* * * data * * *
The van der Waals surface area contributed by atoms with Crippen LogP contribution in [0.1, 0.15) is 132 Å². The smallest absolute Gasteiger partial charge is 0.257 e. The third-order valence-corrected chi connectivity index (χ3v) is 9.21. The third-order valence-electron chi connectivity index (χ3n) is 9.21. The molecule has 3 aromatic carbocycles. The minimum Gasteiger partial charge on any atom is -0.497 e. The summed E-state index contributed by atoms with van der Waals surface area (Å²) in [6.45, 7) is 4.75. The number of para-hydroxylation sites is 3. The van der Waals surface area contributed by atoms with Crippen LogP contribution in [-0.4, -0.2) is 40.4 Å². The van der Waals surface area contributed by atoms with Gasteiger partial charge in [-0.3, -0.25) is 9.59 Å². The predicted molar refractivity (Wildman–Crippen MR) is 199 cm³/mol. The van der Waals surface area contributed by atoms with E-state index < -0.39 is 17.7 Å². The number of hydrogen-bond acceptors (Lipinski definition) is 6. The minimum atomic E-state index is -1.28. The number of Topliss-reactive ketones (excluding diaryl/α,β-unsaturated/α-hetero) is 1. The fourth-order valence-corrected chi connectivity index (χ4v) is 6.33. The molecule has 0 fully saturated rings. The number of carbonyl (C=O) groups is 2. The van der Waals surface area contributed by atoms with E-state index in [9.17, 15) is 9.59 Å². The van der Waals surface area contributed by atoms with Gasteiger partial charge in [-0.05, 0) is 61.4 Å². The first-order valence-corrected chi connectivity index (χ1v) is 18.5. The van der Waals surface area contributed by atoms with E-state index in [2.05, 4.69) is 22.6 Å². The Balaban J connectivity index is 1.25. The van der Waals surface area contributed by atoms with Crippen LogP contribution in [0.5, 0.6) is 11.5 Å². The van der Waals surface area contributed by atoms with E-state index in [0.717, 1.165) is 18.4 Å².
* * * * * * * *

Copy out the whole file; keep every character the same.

The van der Waals surface area contributed by atoms with Crippen LogP contribution in [0.1, 0.15) is 132 Å². The smallest absolute Gasteiger partial charge is 0.257 e. The third-order valence-corrected chi connectivity index (χ3v) is 9.21. The third-order valence-electron chi connectivity index (χ3n) is 9.21. The molecule has 3 aromatic carbocycles. The minimum Gasteiger partial charge on any atom is -0.497 e. The summed E-state index contributed by atoms with van der Waals surface area (Å²) in [6.45, 7) is 4.75. The number of para-hydroxylation sites is 3. The van der Waals surface area contributed by atoms with Crippen LogP contribution in [-0.4, -0.2) is 40.4 Å². The van der Waals surface area contributed by atoms with Gasteiger partial charge in [-0.3, -0.25) is 9.59 Å². The predicted molar refractivity (Wildman–Crippen MR) is 199 cm³/mol. The van der Waals surface area contributed by atoms with E-state index < -0.39 is 17.7 Å². The number of hydrogen-bond acceptors (Lipinski definition) is 6. The minimum atomic E-state index is -1.28. The number of Topliss-reactive ketones (excluding diaryl/α,β-unsaturated/α-hetero) is 1. The fourth-order valence-corrected chi connectivity index (χ4v) is 6.33. The molecule has 0 fully saturated rings. The number of carbonyl (C=O) groups is 2. The van der Waals surface area contributed by atoms with E-state index in [9.17, 15) is 9.59 Å². The van der Waals surface area contributed by atoms with Gasteiger partial charge in [-0.05, 0) is 61.4 Å². The first-order valence-corrected chi connectivity index (χ1v) is 18.5. The van der Waals surface area contributed by atoms with E-state index in [2.05, 4.69) is 22.6 Å². The Balaban J connectivity index is 1.25. The van der Waals surface area contributed by atoms with Crippen LogP contribution in [0.5, 0.6) is 11.5 Å². The van der Waals surface area contributed by atoms with E-state index in [0.717, 1.165) is 18.4 Å².